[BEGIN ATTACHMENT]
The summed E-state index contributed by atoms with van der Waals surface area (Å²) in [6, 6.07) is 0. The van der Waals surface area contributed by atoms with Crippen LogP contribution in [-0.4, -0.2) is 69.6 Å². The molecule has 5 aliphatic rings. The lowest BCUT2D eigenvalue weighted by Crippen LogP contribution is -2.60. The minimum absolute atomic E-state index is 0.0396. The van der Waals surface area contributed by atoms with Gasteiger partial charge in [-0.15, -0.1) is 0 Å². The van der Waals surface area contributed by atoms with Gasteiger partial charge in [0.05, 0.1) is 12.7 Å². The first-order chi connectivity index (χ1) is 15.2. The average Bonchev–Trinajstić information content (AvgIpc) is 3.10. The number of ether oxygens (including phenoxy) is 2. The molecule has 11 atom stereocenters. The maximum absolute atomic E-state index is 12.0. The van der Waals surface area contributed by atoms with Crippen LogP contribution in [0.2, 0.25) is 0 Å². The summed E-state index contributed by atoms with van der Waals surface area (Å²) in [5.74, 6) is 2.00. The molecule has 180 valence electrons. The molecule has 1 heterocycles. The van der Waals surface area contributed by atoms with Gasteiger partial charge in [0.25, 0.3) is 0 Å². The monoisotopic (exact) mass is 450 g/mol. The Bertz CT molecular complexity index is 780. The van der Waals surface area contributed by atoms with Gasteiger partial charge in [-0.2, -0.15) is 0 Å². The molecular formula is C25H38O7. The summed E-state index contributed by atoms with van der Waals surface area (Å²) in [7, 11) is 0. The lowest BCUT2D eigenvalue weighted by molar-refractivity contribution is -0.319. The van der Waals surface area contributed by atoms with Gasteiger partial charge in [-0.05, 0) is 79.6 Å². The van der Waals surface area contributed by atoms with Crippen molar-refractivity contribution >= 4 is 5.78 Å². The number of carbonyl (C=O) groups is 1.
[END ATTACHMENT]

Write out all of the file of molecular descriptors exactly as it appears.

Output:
The summed E-state index contributed by atoms with van der Waals surface area (Å²) in [6, 6.07) is 0. The van der Waals surface area contributed by atoms with Crippen LogP contribution in [-0.4, -0.2) is 69.6 Å². The molecule has 5 aliphatic rings. The lowest BCUT2D eigenvalue weighted by Crippen LogP contribution is -2.60. The minimum absolute atomic E-state index is 0.0396. The van der Waals surface area contributed by atoms with Gasteiger partial charge in [-0.15, -0.1) is 0 Å². The van der Waals surface area contributed by atoms with Gasteiger partial charge in [0.05, 0.1) is 12.7 Å². The first-order chi connectivity index (χ1) is 15.2. The average Bonchev–Trinajstić information content (AvgIpc) is 3.10. The number of ether oxygens (including phenoxy) is 2. The molecule has 11 atom stereocenters. The maximum absolute atomic E-state index is 12.0. The van der Waals surface area contributed by atoms with Crippen LogP contribution in [0.2, 0.25) is 0 Å². The summed E-state index contributed by atoms with van der Waals surface area (Å²) in [5.74, 6) is 2.00. The molecule has 180 valence electrons. The molecule has 1 heterocycles. The van der Waals surface area contributed by atoms with Gasteiger partial charge in [0.25, 0.3) is 0 Å². The monoisotopic (exact) mass is 450 g/mol. The Bertz CT molecular complexity index is 780. The van der Waals surface area contributed by atoms with Gasteiger partial charge in [-0.2, -0.15) is 0 Å². The molecular formula is C25H38O7. The summed E-state index contributed by atoms with van der Waals surface area (Å²) in [7, 11) is 0. The lowest BCUT2D eigenvalue weighted by molar-refractivity contribution is -0.319. The van der Waals surface area contributed by atoms with Gasteiger partial charge in [-0.05, 0) is 79.6 Å². The van der Waals surface area contributed by atoms with Crippen molar-refractivity contribution >= 4 is 5.78 Å². The number of carbonyl (C=O) groups is 1.